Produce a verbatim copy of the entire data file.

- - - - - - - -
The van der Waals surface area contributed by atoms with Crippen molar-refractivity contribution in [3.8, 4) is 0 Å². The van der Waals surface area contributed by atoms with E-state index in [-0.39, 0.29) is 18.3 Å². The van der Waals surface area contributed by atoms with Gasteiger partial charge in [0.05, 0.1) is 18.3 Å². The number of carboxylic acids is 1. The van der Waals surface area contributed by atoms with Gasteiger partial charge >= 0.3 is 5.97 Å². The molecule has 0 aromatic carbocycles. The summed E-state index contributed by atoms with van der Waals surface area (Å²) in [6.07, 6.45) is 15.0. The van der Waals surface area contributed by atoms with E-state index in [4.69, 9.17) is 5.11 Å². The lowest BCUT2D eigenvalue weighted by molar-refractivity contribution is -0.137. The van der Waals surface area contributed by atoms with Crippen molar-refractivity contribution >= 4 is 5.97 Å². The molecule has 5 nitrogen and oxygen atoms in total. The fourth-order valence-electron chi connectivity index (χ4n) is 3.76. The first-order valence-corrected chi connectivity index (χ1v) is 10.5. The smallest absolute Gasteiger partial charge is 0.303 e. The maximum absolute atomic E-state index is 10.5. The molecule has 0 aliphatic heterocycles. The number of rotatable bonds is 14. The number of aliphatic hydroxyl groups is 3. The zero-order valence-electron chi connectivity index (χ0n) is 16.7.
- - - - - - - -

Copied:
The van der Waals surface area contributed by atoms with Crippen molar-refractivity contribution in [3.8, 4) is 0 Å². The van der Waals surface area contributed by atoms with E-state index in [-0.39, 0.29) is 18.3 Å². The van der Waals surface area contributed by atoms with Gasteiger partial charge in [0.05, 0.1) is 18.3 Å². The number of carboxylic acids is 1. The van der Waals surface area contributed by atoms with Gasteiger partial charge >= 0.3 is 5.97 Å². The molecule has 0 aromatic carbocycles. The summed E-state index contributed by atoms with van der Waals surface area (Å²) in [6.07, 6.45) is 15.0. The van der Waals surface area contributed by atoms with E-state index in [4.69, 9.17) is 5.11 Å². The lowest BCUT2D eigenvalue weighted by molar-refractivity contribution is -0.137. The van der Waals surface area contributed by atoms with Crippen molar-refractivity contribution >= 4 is 5.97 Å². The molecule has 5 nitrogen and oxygen atoms in total. The fourth-order valence-electron chi connectivity index (χ4n) is 3.76. The first-order valence-corrected chi connectivity index (χ1v) is 10.5. The smallest absolute Gasteiger partial charge is 0.303 e. The maximum absolute atomic E-state index is 10.5. The molecule has 0 aliphatic heterocycles. The number of rotatable bonds is 14. The number of aliphatic hydroxyl groups is 3. The zero-order valence-electron chi connectivity index (χ0n) is 16.7.